The Long Beach Unified School District introduced a program piloting electronic door locks at schools this month, furthering its commitment to student safety.
Electronic locks will be installed on classroom doors and entries to essential, high-use spaces at four pilot sites: Bixby Elementary, Jefferson Middle School, Muir K-8 and Robinson K-8.
With the locks in place, pilot schools can lock down within seconds, preventing unwanted campus access in emergency situations. The pilot will guide the rollout of electronic door locks at schools across the district.
LBUSD schools employ a traditional lock and key system that requires manual locking of all doors. When emergencies arise that trigger a lockdown, teachers must rush to classroom doors to secure them by hand.
The new electronic door locks are powered by an online access control system that can track entrances and exits, and when a door is left unlocked. District staff can secure specific doors, buildings, or the whole school in a few mouse clicks. A single flip of a switch will lock down an entire campus.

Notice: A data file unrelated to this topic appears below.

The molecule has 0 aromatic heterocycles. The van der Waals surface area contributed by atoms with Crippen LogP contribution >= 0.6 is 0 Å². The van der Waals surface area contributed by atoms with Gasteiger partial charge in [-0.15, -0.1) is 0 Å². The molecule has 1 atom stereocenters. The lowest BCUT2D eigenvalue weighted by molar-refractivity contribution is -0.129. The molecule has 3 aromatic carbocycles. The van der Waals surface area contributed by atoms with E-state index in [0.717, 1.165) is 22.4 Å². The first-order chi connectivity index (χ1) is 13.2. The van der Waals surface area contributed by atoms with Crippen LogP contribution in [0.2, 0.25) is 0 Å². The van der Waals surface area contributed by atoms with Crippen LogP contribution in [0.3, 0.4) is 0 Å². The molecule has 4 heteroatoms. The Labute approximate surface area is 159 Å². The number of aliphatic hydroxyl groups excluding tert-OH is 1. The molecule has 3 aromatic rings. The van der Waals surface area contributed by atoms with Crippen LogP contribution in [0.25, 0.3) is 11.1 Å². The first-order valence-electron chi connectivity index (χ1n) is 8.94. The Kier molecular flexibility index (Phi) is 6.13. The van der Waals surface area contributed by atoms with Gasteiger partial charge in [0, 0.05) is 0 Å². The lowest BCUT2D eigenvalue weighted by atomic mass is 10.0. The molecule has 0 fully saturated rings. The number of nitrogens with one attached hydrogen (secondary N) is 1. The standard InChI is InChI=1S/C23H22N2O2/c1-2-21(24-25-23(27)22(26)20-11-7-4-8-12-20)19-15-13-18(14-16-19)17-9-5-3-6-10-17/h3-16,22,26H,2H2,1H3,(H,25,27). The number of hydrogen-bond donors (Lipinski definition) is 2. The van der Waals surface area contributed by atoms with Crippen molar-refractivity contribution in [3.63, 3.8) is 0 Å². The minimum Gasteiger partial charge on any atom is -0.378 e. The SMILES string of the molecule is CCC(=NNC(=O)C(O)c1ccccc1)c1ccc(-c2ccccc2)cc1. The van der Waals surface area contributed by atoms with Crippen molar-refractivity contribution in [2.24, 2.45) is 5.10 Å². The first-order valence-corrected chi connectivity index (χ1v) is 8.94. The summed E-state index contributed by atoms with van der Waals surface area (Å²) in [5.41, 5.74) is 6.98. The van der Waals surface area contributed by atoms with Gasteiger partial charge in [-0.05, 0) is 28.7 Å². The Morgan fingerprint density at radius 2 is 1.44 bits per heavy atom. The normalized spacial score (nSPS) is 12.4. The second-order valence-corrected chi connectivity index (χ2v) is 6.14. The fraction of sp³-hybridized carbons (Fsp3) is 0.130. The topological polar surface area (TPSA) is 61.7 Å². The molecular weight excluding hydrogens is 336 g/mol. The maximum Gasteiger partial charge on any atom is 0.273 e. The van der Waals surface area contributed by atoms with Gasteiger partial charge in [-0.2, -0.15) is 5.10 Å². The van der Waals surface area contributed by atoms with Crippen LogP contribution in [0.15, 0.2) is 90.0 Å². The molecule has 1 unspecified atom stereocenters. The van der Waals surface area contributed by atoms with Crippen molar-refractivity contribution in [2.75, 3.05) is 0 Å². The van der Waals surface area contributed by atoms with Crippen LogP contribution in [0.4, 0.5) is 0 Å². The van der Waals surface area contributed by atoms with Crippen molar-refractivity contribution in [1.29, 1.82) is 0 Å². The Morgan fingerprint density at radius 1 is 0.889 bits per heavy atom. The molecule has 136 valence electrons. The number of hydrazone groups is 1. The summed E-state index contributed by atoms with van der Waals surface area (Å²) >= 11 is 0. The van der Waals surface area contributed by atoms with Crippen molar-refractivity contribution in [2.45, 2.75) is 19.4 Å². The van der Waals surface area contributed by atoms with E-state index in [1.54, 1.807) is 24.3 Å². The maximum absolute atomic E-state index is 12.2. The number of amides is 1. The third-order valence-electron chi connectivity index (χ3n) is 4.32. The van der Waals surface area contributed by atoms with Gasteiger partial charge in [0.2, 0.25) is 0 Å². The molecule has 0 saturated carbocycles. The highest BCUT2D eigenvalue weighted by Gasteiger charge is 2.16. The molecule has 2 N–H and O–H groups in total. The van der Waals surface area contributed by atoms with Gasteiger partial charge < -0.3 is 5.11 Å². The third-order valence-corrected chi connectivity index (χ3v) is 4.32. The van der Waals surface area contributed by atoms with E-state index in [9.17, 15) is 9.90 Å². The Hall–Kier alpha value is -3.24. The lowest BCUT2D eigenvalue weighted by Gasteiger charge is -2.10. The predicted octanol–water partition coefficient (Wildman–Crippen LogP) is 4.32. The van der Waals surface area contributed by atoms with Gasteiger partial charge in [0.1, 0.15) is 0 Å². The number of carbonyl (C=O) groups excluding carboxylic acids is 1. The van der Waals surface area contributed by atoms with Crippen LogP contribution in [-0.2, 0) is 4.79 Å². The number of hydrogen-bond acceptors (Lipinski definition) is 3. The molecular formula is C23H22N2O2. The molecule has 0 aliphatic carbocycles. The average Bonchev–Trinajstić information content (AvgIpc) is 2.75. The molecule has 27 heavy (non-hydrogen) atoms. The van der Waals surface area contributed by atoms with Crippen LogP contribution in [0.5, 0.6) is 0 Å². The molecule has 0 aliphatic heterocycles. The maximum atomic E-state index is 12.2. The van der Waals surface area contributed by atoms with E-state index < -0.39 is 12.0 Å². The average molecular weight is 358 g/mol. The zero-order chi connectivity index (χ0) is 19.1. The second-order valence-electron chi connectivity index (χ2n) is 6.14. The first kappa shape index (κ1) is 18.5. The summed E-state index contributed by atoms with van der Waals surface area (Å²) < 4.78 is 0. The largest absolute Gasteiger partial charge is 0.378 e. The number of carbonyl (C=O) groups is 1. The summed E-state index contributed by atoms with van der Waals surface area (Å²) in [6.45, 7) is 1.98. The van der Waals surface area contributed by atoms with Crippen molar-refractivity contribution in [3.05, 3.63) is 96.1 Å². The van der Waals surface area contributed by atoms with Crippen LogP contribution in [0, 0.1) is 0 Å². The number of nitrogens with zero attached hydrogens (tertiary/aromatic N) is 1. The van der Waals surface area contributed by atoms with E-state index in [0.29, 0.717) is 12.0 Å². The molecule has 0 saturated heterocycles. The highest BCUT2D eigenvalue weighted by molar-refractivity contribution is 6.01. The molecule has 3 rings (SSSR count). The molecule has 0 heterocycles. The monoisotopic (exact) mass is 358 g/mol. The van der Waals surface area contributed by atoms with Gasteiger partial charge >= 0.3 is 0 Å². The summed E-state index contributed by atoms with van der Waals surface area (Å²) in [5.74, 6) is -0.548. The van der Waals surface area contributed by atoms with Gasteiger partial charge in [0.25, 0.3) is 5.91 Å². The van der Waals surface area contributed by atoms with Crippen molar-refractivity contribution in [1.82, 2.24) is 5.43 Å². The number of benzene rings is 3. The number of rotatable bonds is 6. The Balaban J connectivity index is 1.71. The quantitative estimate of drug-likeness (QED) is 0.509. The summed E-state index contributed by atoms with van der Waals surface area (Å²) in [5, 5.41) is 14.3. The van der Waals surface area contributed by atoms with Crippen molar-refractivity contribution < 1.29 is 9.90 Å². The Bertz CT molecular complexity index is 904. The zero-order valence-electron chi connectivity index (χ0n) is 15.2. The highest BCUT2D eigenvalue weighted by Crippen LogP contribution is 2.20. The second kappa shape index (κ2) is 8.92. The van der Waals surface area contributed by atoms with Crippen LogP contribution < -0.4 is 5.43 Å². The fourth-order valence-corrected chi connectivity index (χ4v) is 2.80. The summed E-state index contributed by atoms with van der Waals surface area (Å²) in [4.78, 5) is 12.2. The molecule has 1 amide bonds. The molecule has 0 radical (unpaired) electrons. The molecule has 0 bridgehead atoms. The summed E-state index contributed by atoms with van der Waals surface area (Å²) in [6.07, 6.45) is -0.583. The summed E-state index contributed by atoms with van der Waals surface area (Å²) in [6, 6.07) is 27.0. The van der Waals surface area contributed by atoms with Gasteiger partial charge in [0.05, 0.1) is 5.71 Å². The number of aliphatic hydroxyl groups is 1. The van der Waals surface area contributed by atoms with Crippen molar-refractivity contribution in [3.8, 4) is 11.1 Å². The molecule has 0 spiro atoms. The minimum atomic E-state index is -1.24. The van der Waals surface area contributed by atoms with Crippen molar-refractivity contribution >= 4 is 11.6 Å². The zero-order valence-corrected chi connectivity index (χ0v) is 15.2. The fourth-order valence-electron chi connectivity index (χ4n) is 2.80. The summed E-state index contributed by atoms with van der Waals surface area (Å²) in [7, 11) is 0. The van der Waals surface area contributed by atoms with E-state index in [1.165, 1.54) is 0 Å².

Doors equipped with electronic locks will open with access cards that double as identification badges. Entry credentials are stored on the cards, ensuring teachers and administrators have access to classrooms and offices in a network outage. Cards can be programmed to open doors during specified hours, and doors can be scheduled to lock automatically at designated times.
Bixby and Muir will benefit from electronic locks starting in the 2021-22 school year; remaining pilot schools will be completed by next fall.
The new locks enhance school safety and complement existing campus safeguards, including security cameras and an electronic visitor screening system that funnels all guests into a single entry point. Installation of a modern phone system that integrates with the district's emergency notifications will also begin this month.
The electronic door lock pilot, budgeted at $2.2 million, is funded by Measure K.